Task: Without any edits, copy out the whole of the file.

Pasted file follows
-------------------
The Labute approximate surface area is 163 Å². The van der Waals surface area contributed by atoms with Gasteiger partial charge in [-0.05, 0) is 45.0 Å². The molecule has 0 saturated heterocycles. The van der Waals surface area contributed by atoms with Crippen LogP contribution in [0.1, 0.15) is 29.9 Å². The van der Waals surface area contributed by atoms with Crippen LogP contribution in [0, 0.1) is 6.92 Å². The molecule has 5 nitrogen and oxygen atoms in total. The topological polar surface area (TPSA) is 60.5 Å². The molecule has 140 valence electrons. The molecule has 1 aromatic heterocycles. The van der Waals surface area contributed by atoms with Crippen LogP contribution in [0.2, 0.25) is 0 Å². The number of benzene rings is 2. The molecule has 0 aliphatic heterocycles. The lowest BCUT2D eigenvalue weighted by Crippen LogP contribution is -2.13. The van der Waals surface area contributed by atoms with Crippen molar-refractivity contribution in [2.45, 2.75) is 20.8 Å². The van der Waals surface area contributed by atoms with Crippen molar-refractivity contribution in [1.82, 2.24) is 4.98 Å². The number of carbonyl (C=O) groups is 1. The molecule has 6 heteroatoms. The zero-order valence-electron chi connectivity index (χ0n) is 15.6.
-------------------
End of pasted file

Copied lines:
The Labute approximate surface area is 163 Å². The van der Waals surface area contributed by atoms with Gasteiger partial charge in [-0.05, 0) is 45.0 Å². The molecule has 0 saturated heterocycles. The van der Waals surface area contributed by atoms with Crippen LogP contribution in [0.1, 0.15) is 29.9 Å². The van der Waals surface area contributed by atoms with Crippen LogP contribution in [0, 0.1) is 6.92 Å². The molecule has 5 nitrogen and oxygen atoms in total. The topological polar surface area (TPSA) is 60.5 Å². The molecule has 140 valence electrons. The molecule has 1 aromatic heterocycles. The van der Waals surface area contributed by atoms with Crippen LogP contribution in [0.2, 0.25) is 0 Å². The number of benzene rings is 2. The molecule has 0 aliphatic heterocycles. The lowest BCUT2D eigenvalue weighted by Crippen LogP contribution is -2.13. The van der Waals surface area contributed by atoms with Crippen molar-refractivity contribution in [2.45, 2.75) is 20.8 Å². The van der Waals surface area contributed by atoms with Crippen molar-refractivity contribution in [1.82, 2.24) is 4.98 Å². The number of carbonyl (C=O) groups is 1. The molecule has 6 heteroatoms. The zero-order valence-electron chi connectivity index (χ0n) is 15.6.